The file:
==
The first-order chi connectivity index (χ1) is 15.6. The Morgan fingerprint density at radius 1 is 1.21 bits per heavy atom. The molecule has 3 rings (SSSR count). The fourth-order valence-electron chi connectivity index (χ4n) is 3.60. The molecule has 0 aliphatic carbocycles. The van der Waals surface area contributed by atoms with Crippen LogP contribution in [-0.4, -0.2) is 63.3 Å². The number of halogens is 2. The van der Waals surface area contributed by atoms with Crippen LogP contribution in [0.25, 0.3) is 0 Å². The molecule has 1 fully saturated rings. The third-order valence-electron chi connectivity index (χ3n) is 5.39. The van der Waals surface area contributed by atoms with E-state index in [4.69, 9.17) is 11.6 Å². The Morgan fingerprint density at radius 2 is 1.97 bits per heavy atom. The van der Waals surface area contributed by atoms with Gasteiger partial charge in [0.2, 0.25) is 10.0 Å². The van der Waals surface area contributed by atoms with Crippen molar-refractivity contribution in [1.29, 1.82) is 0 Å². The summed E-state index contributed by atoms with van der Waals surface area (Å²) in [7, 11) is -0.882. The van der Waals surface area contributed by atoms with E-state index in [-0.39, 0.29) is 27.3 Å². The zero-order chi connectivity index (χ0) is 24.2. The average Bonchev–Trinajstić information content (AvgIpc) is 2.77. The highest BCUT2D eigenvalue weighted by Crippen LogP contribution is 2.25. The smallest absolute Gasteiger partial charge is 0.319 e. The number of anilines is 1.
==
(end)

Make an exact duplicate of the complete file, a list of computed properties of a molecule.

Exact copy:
The first-order chi connectivity index (χ1) is 15.6. The Morgan fingerprint density at radius 1 is 1.21 bits per heavy atom. The molecule has 3 rings (SSSR count). The fourth-order valence-electron chi connectivity index (χ4n) is 3.60. The molecule has 0 aliphatic carbocycles. The van der Waals surface area contributed by atoms with Crippen LogP contribution in [-0.4, -0.2) is 63.3 Å². The number of halogens is 2. The van der Waals surface area contributed by atoms with Crippen LogP contribution in [0.25, 0.3) is 0 Å². The molecule has 1 fully saturated rings. The third-order valence-electron chi connectivity index (χ3n) is 5.39. The van der Waals surface area contributed by atoms with E-state index in [4.69, 9.17) is 11.6 Å². The Morgan fingerprint density at radius 2 is 1.97 bits per heavy atom. The van der Waals surface area contributed by atoms with Gasteiger partial charge in [0.2, 0.25) is 10.0 Å². The van der Waals surface area contributed by atoms with Crippen molar-refractivity contribution in [1.29, 1.82) is 0 Å². The summed E-state index contributed by atoms with van der Waals surface area (Å²) in [7, 11) is -0.882. The van der Waals surface area contributed by atoms with E-state index in [-0.39, 0.29) is 27.3 Å². The zero-order chi connectivity index (χ0) is 24.2. The average Bonchev–Trinajstić information content (AvgIpc) is 2.77. The highest BCUT2D eigenvalue weighted by Crippen LogP contribution is 2.25. The smallest absolute Gasteiger partial charge is 0.319 e. The number of anilines is 1.